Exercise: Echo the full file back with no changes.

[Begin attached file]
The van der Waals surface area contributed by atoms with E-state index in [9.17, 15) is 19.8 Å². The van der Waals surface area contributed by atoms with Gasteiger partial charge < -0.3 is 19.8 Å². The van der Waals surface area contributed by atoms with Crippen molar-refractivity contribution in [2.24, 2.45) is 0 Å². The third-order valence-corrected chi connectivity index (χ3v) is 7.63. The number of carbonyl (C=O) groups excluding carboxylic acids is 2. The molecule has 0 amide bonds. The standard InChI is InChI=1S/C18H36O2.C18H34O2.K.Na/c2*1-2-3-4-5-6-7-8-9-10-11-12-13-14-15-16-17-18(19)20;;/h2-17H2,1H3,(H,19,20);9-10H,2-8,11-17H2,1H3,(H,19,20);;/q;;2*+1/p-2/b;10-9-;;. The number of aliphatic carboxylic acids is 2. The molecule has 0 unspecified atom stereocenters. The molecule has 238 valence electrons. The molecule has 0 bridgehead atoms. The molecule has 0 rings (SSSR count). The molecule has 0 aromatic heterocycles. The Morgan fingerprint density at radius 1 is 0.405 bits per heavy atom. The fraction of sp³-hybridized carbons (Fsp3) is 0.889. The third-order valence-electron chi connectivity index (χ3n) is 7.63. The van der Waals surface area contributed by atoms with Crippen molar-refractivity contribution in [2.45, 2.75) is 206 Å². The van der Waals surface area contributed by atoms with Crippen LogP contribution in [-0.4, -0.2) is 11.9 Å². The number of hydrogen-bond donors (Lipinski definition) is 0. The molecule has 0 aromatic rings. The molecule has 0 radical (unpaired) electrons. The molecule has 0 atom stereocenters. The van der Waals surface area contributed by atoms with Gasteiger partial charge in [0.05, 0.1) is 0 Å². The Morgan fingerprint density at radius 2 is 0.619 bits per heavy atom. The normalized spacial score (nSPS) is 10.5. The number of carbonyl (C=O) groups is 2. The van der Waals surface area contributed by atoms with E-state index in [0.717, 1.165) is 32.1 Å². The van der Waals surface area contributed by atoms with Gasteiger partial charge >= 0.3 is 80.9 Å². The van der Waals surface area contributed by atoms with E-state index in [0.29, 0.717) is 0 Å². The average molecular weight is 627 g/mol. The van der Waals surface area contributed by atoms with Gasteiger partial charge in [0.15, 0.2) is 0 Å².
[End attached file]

The van der Waals surface area contributed by atoms with E-state index in [9.17, 15) is 19.8 Å². The van der Waals surface area contributed by atoms with Gasteiger partial charge < -0.3 is 19.8 Å². The van der Waals surface area contributed by atoms with Crippen molar-refractivity contribution in [2.24, 2.45) is 0 Å². The third-order valence-corrected chi connectivity index (χ3v) is 7.63. The number of carbonyl (C=O) groups excluding carboxylic acids is 2. The molecule has 0 amide bonds. The standard InChI is InChI=1S/C18H36O2.C18H34O2.K.Na/c2*1-2-3-4-5-6-7-8-9-10-11-12-13-14-15-16-17-18(19)20;;/h2-17H2,1H3,(H,19,20);9-10H,2-8,11-17H2,1H3,(H,19,20);;/q;;2*+1/p-2/b;10-9-;;. The number of aliphatic carboxylic acids is 2. The molecule has 0 unspecified atom stereocenters. The molecule has 238 valence electrons. The molecule has 0 bridgehead atoms. The molecule has 0 rings (SSSR count). The molecule has 0 aromatic heterocycles. The Morgan fingerprint density at radius 1 is 0.405 bits per heavy atom. The fraction of sp³-hybridized carbons (Fsp3) is 0.889. The third-order valence-electron chi connectivity index (χ3n) is 7.63. The van der Waals surface area contributed by atoms with Crippen molar-refractivity contribution in [2.45, 2.75) is 206 Å². The van der Waals surface area contributed by atoms with Crippen LogP contribution in [-0.4, -0.2) is 11.9 Å². The number of hydrogen-bond donors (Lipinski definition) is 0. The molecule has 0 aromatic rings. The molecule has 0 radical (unpaired) electrons. The molecule has 0 atom stereocenters. The van der Waals surface area contributed by atoms with Gasteiger partial charge in [0.05, 0.1) is 0 Å². The Morgan fingerprint density at radius 2 is 0.619 bits per heavy atom. The normalized spacial score (nSPS) is 10.5. The number of carbonyl (C=O) groups is 2. The van der Waals surface area contributed by atoms with E-state index in [0.717, 1.165) is 32.1 Å². The van der Waals surface area contributed by atoms with Gasteiger partial charge >= 0.3 is 80.9 Å². The van der Waals surface area contributed by atoms with E-state index in [0.29, 0.717) is 0 Å². The average molecular weight is 627 g/mol. The van der Waals surface area contributed by atoms with Gasteiger partial charge in [0.15, 0.2) is 0 Å².